Nadav Eyal portrays losers from globalization. The Israeli journalist is more general, but there is no doubt that he has many interesting stories to tell.
Globalization has seen better times. Most recently, she was often the focus of crisis diagnoses. She is also the main character in Nadav Eyal’s book.
In 2001, according to the Israeli journalist, an uprising against globalization had started, and at the latest the financial crisis had led to a return to extremism. Added to this would be developments such as Brexit, louder criticism of large capitalists, the strengthening of an authoritarian right in Europe, but also radical forces in the global left.
According to Eyal, the revolt takes various forms
fundamentalism, populism, nationalism, resistance to migration, trade wars and a shaken world order.
Large sections of the population would rebel “against their economic system as well as against their cultural influences and universal values”: an uprising against liberalism, indeed a “true crusade against the ideas of progress”.
The world’s economic, cultural and political interdependencies have a long history. It was moving forward, sluggish, developments were reversed, connections were broken, others were newly formed.
The revolt against globalization is carried by the middle class
After the end of the Cold War, globalization deepened in the 1990s and was already the subject of numerous publications. They are researched by social scientists; global perspectives are on the rise in historiography.
The fact that the revolt against globalization is also carried by the middle-class today makes it particularly dangerous for Eyal. In the book it sounds like this: “When the fortune cookie turned out to be poisoned and all promises were broken, it was only natural for the middle classes to reconsider their longstanding loyalty to mainstream politics. Determined to regain their lost power, they sought refuge in Radicalism.”
Who belongs to this group, whether the diagnosis also applies to the new global middle class in China or India and how exactly this radicalization works is not spelled out. This vagueness is symptomatic of a book whose theses tend to remain in general.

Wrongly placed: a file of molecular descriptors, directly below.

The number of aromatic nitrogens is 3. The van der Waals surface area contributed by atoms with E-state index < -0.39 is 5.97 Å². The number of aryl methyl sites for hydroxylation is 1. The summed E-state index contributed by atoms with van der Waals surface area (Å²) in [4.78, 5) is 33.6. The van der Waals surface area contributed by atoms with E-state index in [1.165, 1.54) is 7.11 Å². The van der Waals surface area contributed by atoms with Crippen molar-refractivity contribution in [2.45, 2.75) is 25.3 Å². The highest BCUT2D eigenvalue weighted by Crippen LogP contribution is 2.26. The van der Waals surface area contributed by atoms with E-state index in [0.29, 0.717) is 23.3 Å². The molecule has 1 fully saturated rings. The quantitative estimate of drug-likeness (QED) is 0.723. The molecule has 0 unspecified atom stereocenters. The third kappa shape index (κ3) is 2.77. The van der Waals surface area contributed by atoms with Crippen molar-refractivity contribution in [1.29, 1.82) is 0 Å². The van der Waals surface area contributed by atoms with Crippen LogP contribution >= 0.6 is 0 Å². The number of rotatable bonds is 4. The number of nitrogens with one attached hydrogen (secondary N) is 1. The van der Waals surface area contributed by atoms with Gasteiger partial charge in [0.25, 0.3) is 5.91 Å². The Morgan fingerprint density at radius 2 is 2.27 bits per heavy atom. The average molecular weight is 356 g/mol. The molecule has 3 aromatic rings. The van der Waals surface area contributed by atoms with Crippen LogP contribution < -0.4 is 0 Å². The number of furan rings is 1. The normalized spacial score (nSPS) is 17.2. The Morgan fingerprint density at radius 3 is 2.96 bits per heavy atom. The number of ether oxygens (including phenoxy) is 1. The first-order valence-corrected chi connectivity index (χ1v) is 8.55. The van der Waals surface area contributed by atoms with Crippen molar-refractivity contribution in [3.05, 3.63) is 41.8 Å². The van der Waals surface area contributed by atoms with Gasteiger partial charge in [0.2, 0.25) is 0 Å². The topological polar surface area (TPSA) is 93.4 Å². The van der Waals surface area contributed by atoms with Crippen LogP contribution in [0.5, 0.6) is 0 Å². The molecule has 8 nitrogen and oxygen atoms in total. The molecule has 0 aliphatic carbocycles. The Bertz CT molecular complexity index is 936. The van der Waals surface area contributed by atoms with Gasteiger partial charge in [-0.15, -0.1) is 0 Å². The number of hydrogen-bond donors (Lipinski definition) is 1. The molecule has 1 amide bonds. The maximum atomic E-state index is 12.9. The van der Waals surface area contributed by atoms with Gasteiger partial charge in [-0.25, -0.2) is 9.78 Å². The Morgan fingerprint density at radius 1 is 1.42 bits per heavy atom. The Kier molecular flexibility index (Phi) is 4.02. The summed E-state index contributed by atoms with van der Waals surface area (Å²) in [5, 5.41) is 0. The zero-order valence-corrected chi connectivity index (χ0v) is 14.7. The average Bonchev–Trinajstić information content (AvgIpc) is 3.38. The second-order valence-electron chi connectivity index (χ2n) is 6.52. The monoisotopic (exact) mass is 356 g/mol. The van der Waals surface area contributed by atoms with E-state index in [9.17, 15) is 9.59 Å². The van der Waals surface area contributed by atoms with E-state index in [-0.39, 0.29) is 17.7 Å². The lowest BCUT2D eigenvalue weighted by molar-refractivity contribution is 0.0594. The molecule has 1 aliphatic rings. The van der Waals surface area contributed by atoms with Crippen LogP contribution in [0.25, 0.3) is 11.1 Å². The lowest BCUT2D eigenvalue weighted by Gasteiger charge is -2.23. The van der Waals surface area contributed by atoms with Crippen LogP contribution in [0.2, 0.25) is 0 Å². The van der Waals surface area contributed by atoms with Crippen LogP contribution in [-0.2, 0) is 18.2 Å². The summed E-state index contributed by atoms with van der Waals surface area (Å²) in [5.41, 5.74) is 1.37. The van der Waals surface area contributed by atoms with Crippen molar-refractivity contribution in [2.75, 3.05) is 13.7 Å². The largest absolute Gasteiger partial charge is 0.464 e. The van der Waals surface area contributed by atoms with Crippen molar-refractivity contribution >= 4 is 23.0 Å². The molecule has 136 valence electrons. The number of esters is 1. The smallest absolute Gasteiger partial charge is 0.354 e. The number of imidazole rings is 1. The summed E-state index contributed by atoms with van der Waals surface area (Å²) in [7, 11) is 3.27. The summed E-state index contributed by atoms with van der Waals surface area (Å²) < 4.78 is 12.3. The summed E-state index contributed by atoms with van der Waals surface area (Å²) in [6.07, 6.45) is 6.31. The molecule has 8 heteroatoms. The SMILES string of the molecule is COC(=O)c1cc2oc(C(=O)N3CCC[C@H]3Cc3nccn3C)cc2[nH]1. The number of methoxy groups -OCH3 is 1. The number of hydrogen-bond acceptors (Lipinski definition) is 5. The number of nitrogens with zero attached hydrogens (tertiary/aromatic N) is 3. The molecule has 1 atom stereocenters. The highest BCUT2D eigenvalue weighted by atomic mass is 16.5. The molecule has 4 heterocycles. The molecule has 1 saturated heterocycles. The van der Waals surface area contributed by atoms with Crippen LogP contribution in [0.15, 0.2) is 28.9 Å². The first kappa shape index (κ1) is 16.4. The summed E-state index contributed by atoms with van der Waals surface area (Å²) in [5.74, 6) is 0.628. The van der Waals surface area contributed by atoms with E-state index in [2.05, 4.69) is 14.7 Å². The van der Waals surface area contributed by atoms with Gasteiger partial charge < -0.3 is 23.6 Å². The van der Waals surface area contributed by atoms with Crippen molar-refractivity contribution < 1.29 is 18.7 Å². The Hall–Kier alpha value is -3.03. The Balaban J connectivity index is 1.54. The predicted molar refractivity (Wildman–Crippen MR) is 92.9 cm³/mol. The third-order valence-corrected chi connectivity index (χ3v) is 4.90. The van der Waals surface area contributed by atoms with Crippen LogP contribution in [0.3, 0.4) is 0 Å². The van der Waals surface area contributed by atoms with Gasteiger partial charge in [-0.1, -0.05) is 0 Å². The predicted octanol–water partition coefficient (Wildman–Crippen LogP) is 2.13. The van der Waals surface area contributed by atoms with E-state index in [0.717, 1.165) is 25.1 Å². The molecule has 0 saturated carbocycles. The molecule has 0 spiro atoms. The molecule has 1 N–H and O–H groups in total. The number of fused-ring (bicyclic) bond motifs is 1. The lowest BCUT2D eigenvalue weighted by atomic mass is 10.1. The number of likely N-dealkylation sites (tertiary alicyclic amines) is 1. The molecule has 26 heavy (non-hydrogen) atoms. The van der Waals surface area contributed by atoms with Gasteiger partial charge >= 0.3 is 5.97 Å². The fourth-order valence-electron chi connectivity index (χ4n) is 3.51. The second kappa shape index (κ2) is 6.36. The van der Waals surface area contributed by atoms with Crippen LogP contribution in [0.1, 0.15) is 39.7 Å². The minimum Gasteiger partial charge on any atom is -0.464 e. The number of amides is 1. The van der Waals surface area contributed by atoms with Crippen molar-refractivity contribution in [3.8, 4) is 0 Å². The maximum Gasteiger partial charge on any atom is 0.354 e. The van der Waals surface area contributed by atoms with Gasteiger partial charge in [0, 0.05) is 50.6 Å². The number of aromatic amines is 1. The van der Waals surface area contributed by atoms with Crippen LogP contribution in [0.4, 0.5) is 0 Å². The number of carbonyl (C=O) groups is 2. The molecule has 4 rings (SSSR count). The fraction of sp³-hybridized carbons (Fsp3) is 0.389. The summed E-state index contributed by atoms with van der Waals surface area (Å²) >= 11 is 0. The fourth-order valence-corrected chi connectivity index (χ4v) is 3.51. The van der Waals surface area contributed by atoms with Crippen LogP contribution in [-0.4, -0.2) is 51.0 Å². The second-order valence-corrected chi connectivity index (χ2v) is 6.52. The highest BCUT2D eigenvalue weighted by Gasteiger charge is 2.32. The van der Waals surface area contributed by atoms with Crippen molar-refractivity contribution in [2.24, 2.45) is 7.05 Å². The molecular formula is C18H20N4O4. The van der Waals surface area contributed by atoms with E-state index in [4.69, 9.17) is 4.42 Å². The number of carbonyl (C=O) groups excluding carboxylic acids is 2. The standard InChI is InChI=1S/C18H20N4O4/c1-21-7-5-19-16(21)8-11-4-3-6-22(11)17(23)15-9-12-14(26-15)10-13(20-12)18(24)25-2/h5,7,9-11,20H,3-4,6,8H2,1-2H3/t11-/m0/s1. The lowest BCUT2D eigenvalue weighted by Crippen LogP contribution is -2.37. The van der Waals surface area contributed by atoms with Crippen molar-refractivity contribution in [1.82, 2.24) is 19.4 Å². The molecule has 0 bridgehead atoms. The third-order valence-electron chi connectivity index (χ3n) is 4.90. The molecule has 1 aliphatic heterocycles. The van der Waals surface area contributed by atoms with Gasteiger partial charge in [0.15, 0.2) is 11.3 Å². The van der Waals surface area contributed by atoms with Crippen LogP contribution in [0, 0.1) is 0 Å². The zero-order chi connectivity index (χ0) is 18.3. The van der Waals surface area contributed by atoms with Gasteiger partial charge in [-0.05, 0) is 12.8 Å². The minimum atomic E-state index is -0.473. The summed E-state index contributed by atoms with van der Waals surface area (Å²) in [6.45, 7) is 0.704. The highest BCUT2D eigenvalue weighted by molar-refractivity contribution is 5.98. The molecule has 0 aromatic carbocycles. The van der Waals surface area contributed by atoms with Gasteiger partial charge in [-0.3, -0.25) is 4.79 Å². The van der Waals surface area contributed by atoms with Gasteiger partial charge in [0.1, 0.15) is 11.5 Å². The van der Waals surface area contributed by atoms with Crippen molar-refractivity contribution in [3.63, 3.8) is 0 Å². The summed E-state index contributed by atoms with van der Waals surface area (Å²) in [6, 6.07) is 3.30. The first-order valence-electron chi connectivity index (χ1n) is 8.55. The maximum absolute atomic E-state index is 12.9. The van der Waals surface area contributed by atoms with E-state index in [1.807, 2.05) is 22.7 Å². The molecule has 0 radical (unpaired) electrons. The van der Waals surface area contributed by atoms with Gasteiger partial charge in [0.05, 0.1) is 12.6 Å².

In addition to historical outlines and references to some recent studies, a number of reports form the core of the book. Like a pointillist painting, the author says, a picture should emerge from many small dots, a dark one in this case.
The author travels to London and Sri Lanka, Bangladesh and the Maldives; he meets Trump voters in the American province, neo-Nazis in Thuringia and refugees on the Serbian-Hungarian border. It’s about dying coral reefs and arid fields, the restricted area around Fukushima or the terrorist attacks in Mumbai, India in 2008.
Eyal brings these reports of hot spots around the world together with the occasionally brought up thesis of the uprising against globalization. Even if one takes into account that periodizations are inevitably rough, it is astonishing that the author hardly takes into account important milestones of the past decades: that the integration density of 1913 was only reached again in the 1970s, and that violent protests already took place in the 1990s formed against globalization; that comparable theses were then discussed in detail (and more precisely) – from Ralf Dahrendorf to Dani Rodrik.
Eyal, on the other hand, generally attributes the 1990s to an “age of responsibility”, a phase of stability that began in 1945 and has now come to an end.
The author undoubtedly has many interesting stories to tell, but what he also offers in terms of interpretations is not only not very original, but often has an arbitrary effect. It is questionable whether every polluted body of water (or the United States‘ arms legislation) can be compulsorily incorporated into the narrative of opponents, critics and losers of globalization.
Sometimes the impression arises that Eyal tells his book past established interpretations and ongoing debates. Not every accumulation of points gives a coherent picture.